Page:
World, Chase Me Down by Andrew Hilleman is a fictional retelling of the larger than life kidnapper Pat Crowe. Something of a campfire tale with both humor and action.

The Edit by J. Sydney Jones is an intriguing, sometimes ugly story of a convicted Nazi war criminal hiding in a South American country.

The Death of Kings by Rennie Airth is an, at times, slow moving traditional British puzzler.

The reviews are available online at Mystery Scene’s website—click the titles above.

Mystery Scene is available at many newsstands, including Barnes & Noble, and available for order at MS’s website.

Thursday, February 16, 2017

Book Giveaway: And the winners are...

The winners of the Blaze! Red Rock Rampage drawing are in…

Drum roll, please—

And the winners are:

Eric H., Youngstown, OH
Bill K., Mesa, AZ

Thank you everyone for entering. 

Thursday, February 09, 2017

Book Giveaway: "Blaze! Red Rock Rampage"

I received a box of books in the mail yesterday. And not just any box of books, but a box of my novel, Blaze! Red Rock Rampage. As a celebration, I’m going to send a copy to two lucky or, depending on your perspective, unlucky winners. 

All you have to do is send an email to zulu1611@yahoo, with “Blaze! Giveaway” in the subject line no later than 11:59 PM (MST) February 15, 2017. Unfortunately, due to the cost of shipping the contest is limited to U. S. residents only. 

And to sweeten the pot a little, you can choose to receive the signed paperback or the Kindle ebook version. All I ask is if you read and enjoy it, leave a review at Amazon or Goodreads. The review can be as simple (one sentence) or complex (22 pages) as you want to make it.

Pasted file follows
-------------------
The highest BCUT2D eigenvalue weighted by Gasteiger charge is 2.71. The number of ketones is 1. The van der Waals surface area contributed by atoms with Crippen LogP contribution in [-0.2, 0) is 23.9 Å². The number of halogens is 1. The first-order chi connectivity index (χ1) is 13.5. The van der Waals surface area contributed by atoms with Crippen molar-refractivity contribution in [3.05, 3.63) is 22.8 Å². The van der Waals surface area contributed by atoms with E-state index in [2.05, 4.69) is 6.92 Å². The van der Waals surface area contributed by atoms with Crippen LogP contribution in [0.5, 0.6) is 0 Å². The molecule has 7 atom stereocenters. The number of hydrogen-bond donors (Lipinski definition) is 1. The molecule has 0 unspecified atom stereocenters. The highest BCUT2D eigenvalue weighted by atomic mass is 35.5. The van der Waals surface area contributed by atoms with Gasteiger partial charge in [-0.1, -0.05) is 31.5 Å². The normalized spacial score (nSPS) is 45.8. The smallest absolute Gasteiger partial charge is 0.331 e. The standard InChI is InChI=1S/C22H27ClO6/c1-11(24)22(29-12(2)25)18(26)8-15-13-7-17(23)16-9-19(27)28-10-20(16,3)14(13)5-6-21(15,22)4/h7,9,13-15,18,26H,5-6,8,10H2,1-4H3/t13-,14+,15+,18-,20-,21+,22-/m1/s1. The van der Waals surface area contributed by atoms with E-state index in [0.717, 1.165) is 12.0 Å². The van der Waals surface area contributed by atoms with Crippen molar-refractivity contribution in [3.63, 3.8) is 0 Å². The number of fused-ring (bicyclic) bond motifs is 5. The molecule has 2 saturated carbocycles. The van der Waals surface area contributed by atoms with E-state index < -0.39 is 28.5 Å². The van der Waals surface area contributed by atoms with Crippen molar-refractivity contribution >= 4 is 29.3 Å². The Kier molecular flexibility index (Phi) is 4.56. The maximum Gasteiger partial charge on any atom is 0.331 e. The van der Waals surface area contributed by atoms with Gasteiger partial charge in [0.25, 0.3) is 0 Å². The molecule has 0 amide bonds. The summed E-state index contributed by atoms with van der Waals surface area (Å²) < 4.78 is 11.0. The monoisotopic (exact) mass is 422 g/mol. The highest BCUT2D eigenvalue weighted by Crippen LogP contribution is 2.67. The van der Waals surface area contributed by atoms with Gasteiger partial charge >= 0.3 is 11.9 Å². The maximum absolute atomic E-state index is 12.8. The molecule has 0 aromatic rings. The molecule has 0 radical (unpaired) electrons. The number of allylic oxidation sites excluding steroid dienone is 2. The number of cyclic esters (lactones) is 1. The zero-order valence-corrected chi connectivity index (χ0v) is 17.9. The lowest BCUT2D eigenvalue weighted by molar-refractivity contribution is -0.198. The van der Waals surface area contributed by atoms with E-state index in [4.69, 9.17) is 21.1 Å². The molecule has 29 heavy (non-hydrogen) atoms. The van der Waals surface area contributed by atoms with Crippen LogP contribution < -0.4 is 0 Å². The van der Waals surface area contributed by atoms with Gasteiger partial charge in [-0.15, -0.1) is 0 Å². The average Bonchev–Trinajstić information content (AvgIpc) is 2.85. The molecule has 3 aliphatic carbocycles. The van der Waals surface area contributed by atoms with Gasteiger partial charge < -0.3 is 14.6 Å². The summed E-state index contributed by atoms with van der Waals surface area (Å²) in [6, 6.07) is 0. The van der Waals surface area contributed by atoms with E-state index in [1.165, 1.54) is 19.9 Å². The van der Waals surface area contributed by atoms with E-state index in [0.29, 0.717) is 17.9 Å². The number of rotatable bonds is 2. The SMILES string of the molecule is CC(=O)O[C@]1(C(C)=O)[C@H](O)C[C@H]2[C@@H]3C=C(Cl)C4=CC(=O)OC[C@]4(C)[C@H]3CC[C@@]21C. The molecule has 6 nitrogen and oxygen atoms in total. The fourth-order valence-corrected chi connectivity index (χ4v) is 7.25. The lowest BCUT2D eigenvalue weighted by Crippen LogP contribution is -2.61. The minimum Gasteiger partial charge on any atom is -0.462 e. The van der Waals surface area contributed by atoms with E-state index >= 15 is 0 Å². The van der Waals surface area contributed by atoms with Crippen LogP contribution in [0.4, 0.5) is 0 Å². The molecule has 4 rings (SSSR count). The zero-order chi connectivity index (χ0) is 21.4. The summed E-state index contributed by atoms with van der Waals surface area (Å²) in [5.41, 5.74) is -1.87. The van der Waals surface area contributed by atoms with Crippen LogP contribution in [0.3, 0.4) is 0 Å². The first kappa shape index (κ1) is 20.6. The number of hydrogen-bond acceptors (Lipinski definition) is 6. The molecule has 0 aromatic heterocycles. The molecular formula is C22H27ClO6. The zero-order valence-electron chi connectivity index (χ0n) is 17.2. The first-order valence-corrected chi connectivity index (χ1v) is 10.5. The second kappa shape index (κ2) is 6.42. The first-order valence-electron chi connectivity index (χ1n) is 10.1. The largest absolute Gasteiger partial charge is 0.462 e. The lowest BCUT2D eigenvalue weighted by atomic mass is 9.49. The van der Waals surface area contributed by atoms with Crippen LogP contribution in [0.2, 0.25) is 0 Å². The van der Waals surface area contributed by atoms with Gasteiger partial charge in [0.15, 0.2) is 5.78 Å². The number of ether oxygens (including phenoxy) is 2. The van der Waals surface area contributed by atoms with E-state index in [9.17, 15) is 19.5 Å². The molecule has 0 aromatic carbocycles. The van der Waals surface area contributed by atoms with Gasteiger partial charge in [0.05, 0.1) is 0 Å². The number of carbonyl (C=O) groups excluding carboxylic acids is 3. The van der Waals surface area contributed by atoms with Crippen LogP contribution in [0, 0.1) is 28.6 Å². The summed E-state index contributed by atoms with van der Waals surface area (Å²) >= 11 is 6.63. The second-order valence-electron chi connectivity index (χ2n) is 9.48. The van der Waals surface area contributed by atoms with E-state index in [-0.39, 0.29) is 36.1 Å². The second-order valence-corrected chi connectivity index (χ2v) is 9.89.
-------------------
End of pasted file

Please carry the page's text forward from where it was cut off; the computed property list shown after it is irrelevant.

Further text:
Good luck, and thanks for reading!

Sunday, February 05, 2017

"The Face" by Ed Gorman

Ed Gorman is one of the most undervalued writers of his generation.  His work, at its best, is seemingly simple, but has a subtlety and power rarely approached in genre fiction. His characters tend to the real rather than the flamboyant and caricature.  His 1990 story “The Face” won a Spur Award for best short story, and it truly deserved the honor.

“The Face” is a Civil War story.  It is the first-person narrative of a young Confederate doctor who can see the end of the war, and the true situation of the decaying Confederacy—

“As a young doctor, I knew even better than our leaders just how hopeless our war had become.  The public knew General Lee had been forced to cross the Potomac with ten thousand men who lacked shoes, hats and who at night had to sleep on the ground without blankets.  But I knew—in the first six months in this post—that our men suffered from influenza, diphtheria, smallpox, yellow fever and even cholera; ravages from which they would never recover; ravages more costly than bullets and the advancing armies of the Yankees.”